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I'm developing right now an application for Android devices. The main functionality is to draw polylines on map to show what is the traffic in the city on each street. Unfortunately when I draw around 3K polylines - the number is reduced according to the screen size and zoom level - my map gets incredibly slow... I do not mention the time of drawing all of the lines.

Maybe you know more efficient way to mark streets or draw lines on a map?

I was also thinking about switching to OSM but I never used it and I don't know how efficient it is.

I debug app on Samsung Galaxy Note 10.1 and App uses Map API v2

My code to draw polylines:

Polyline line;
List<Float> coordinatesStart;
List<Float> coordinatesEnd;
LatLng start;
LatLng end;
List<List<Float>> coordinates;
int polylinesNumber = 0;
for(Features ftr : features){
    coordinates = ftr.geometry.coordinates;

    for(int i = 0; i<coordinates.size()-1; i++){

            coordinatesStart = coordinates.get(i);
            coordinatesEnd = coordinates.get(i+1);
            start = new LatLng(coordinatesStart.get(1), coordinatesStart.get(0));
            end = new LatLng(coordinatesEnd.get(1), coordinatesEnd.get(0));
            line = map.addPolyline(new PolylineOptions()
             .add(start, end)
             .color(0x7F0000FF)); //semi-transparent blue


I would appreciate any help!

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Try using less wasteful data structures, e.g. List<List<Float>> could be List<float[]>. And try to shared objects where possible (does every line need its own PolylineOptions()? shouldn't one for all suffice?). –  Durandal May 24 '13 at 14:42
As I assume this solution will improve only the time of drawing. What about responsiveness of map when the lines are already drawn? Unfortunately for each line I will choose one of 3 colors so that's why I need PolylineOptions()... –  lycha90 May 27 '13 at 7:40
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3 Answers 3

up vote 2 down vote accepted

Do you check if the polyline that you draw is even visible to the user on the screen? If not, that would be my first idea. This question could be of help for that.

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Polylines are visible on the screen it's not the problem. –  lycha90 May 27 '13 at 7:34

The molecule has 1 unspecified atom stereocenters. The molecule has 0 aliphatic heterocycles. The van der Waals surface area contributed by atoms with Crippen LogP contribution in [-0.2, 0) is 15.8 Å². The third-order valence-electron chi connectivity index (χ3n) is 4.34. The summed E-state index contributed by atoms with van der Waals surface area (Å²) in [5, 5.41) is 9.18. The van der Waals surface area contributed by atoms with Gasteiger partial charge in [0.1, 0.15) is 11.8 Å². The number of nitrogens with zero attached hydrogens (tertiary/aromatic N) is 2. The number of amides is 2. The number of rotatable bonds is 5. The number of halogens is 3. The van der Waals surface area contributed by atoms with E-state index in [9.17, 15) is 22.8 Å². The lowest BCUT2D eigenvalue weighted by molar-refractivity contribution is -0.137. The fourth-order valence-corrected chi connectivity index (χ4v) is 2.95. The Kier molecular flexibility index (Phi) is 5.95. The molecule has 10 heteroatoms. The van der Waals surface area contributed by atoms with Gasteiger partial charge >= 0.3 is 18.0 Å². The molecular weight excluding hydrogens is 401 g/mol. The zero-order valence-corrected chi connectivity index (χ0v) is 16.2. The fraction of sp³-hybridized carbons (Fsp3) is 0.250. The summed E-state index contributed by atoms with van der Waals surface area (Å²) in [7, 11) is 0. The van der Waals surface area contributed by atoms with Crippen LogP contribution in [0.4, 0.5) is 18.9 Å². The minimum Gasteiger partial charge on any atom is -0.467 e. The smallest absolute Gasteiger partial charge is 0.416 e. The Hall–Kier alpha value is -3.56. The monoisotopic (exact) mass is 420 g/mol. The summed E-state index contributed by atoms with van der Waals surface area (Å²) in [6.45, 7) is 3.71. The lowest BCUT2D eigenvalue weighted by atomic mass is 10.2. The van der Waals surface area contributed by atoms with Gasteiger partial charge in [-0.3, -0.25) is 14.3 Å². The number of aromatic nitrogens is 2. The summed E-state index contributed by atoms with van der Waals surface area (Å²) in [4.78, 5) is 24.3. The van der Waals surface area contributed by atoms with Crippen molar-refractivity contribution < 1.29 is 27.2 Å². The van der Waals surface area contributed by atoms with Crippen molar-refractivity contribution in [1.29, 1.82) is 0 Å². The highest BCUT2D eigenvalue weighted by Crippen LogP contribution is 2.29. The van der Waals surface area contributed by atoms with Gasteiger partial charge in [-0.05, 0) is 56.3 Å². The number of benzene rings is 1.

I wonder what you do with thousends of polylines then, the user won't be able to do anything with that much information. Perhaps you could post a screenshot of your map 'in action'? –  Ascorbin May 27 '13 at 7:40
The thing is that when I want to mark the streets i have to chop lines into small pieces to make curves and so on, that's why there are so many elements. Here you can see the working web application: link and here is mine on Android: link You can see that only few streets are marked and its already around 3000 lines –  lycha90 May 27 '13 at 8:16
I don't think you need thousands of polylines to properly display those streets. I would try to drastically reduce the precision of the streets, eg. if you have a street that consists of 500 points (and polylines between them), just take only every 5th or 10th point, then draw the polylines. You can still redraw the street more precise when the user zooms in. –  Ascorbin May 27 '13 at 8:38
Thank you guys for answers. I thinking about improving my algorithm as you suggested but I wanted to ask maybe somebody had different idea to approach this problem. Once again thank you your help! –  lycha90 May 28 '13 at 8:14
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I want to chime in on this because I didn't find this answer complete. If you zoom out you're going to still have a ton of individual polylines on screen and the UI thread will grind to a halt. I solved this problem using a custom TileProvider and a spherical mercator projection of my LatLng points to screen pixels. The idea came from the map-utils-library, which has most of the needed tools to write a canvas to a tile (and a lot of other niceities, too).

I've written an example ComplexTileOverlays from a project I was working on. This includes ways to change alpha and line thickness in the CustomTileProvider.

I first load my custom database of polylines into memory using a splashscreen (for this example, it's an open database of bike facilities on the island of Montréal). from there, I draw each line projection on a canvas 256x256 pixel canvas representing one tile. Overall this technique is faster by leaps and bounds if you have a lot of graphical overlays to tie to the map.

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